For my divorce trial that took place in Florida, opposing counsel had hired an Independant Medical Examiner to refute my diagnosis of Multiple Sclerosis by my own Neurologist. They wrote a letter to their IME that contained false information regarding my health issues and made outrageous claims that I had told my ex-husband that I had two heart attacks and was terminally ill, which was the card that they played in order to persuade the court that I had defrauded my ex-husband. Furthermore, they did not provide their IME with the over 300 pages of medical records that I had previously given to them. The only medical records that the IME received was opposing counsel's letter stating specific medical findings and conditions, some true and some false, as I found out at trial. At trial, after their IME stated that 'it was probable that I had MS, but not definite', they pulled out the 300+ pages of medical records that I had provided to them and asked their IME if he had seen those documents. He looked at them, and said that he had not seen them, and if he had, he wouldn't have said that it was probable that I had MS, but instead would've had to evaluate me differently. Therefore, it appears that opposing counsel intentionally withheld those medical records, and only told their IME what they wanted him to know prior to the IME. Also, as I mentioned before, I believe there was false information contained in that letter that they wrote to their IME regarding me. As a result, the judge ruled against me, believed that I had defrauded my ex-husband regarding my health issues, and believed opposing counsel when their IME said that he would not have made the diagnosis of 'possible MS ' if he had actually seen all of those records, and would've thought that high cholesterol was causing my neurological problems (ranging from 160-240 in my labs). And, they intentionally did not submit those 300+ pages of medical records into evidence, (and my own attorney refused to for some unknown reason, which contributed to tanking my case) . It greatly affected my case, as the judge ruled against me on just about every request that I made, including denying me an IDO so that I could receive the monthly alimony payments directly from my ex-husband's employment, who, by the way, makes over $500,000 a year and has equity in two internet companies (both of which the judge also denied me any percentage of, because he re-named the first one, and awarded me about $20,000 of the second one, even though I requested to receive half of his percentage equity because the company was planning on being sold, and true value could not be determined until it sold). I have two questions: Is there any motion that I can file with regard to the false medical information given to their IME, as well as their deliberate withholding of pertinant medical records that I had previously provided? And second, I went to the IME's office to obtain my medical record chart that he established, as permitted through the HIPAA laws. The only thing in my chart was his evaluation/final report after the one-time exam, and a copy of that letter from opposing counsel stating why they wanted him to do the IME, as well as listing information regarding my brain MRI's, spinal tap results, and other information with regard to my MS diagnosis that my own Neurolgist had provided. This was only in letter form, and there were no back-up documents provided to their IME. As I stated before, I believe that they also gave their IME false medical information in that letter, but need a copy of it to get specifics. Am I permitted to receive a copy of that letter since it was part of my medical record/chart? The IME's office told me that I could not, but since HIPAA law allows me to get all information contained in my medical record, I was wondering if that would include their letter, especially since it specifically states my medical history. Thanks for your help.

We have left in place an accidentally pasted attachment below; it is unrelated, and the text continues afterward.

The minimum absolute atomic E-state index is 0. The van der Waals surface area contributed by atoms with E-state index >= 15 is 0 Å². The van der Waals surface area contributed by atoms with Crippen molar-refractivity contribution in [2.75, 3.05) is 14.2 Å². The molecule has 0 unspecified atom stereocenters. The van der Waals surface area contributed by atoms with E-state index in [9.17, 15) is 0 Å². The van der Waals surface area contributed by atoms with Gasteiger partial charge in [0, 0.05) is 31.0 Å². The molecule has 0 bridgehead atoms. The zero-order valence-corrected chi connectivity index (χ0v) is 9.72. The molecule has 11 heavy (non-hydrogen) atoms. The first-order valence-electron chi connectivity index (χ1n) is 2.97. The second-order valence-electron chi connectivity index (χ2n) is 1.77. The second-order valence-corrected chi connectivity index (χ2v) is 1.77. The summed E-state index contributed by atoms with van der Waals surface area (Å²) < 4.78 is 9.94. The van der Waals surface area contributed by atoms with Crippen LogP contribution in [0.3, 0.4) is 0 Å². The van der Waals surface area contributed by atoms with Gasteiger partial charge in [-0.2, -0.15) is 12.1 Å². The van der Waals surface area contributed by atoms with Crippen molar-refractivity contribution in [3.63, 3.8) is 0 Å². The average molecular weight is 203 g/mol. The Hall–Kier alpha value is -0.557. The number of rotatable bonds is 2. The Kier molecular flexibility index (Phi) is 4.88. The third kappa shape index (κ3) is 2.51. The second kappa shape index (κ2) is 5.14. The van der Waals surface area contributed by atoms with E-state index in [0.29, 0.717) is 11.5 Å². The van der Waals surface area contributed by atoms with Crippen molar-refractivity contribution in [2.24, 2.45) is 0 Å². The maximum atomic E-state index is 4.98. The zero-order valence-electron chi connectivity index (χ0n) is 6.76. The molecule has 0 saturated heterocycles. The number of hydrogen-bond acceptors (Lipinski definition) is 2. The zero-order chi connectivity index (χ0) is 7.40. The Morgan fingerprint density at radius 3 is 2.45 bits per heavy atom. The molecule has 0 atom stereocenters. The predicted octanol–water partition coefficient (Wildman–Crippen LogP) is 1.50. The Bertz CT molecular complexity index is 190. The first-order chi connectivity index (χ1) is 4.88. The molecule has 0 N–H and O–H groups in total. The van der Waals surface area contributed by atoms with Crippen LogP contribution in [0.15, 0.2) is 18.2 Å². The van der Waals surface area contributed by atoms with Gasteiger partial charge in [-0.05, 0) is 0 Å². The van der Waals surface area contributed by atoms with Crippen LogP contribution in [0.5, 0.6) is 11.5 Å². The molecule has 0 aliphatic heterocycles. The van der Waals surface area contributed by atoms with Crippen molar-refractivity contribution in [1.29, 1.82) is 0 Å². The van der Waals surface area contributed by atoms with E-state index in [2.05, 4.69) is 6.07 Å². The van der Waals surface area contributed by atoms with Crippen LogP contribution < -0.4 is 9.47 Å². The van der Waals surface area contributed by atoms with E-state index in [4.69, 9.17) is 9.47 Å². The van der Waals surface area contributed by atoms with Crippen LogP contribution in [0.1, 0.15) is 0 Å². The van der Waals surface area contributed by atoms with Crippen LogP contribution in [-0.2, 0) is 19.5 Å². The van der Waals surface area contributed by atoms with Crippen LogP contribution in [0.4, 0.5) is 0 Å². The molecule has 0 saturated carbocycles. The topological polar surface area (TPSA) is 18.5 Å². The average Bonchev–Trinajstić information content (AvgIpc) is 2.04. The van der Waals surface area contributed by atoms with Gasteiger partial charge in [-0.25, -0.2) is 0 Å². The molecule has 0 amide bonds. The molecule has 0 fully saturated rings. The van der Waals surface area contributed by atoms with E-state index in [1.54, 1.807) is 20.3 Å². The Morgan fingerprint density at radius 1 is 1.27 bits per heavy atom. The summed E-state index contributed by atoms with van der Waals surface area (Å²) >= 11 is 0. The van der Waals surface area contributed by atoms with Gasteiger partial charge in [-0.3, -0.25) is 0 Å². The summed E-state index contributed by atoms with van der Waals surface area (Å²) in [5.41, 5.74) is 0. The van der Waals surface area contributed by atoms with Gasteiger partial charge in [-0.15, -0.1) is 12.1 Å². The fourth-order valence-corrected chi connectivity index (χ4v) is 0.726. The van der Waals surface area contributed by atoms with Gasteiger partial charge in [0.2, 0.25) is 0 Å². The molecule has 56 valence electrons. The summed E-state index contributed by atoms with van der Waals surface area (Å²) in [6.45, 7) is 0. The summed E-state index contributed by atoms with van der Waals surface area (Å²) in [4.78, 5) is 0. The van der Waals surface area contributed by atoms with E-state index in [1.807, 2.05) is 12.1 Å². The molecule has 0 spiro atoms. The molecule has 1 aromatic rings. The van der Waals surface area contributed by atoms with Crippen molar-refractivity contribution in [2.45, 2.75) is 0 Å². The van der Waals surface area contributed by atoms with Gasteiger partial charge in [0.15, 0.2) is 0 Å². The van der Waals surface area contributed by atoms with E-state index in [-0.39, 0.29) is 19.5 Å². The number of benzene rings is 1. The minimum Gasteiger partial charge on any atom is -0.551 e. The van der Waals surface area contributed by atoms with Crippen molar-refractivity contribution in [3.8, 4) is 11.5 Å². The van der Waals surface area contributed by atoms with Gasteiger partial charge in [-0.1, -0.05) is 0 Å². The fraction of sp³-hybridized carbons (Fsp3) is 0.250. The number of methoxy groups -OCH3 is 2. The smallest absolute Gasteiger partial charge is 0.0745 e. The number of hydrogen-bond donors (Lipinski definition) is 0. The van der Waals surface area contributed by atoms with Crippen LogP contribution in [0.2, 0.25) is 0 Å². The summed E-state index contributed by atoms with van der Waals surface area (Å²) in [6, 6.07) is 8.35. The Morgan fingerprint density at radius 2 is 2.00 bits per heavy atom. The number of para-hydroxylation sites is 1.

Category: Discovery |
State: Florida |
Attorney work product is defined as any writing that reflects an attorney’s impressions, conclusions, opinions, or legal research or theories and trial preparation material. This information is ordinarily privileged (and, therefore, not discoverable) unless there has been a waiver of the protection. 'The attorney-client privilege authorizes a client to refuse to disclose, and to prevent others from disclosing, information communicated in confidence to the attorney and legal advice received in return.
It will be a matter of determination for the court whether the materials sought are privileged work product or privileged client communications. The key distinction between attorney–client privilege and attorney work product involves whether the document in question contains information obtained from the client. The reason for making this distinction is that information protected by the attorney–client privilege is usually never available to discovery. Attorney work product is available, however, if the opposing party can show that justice would be denied if the work product was unavailable.
Please see the information at the following link for further discussion: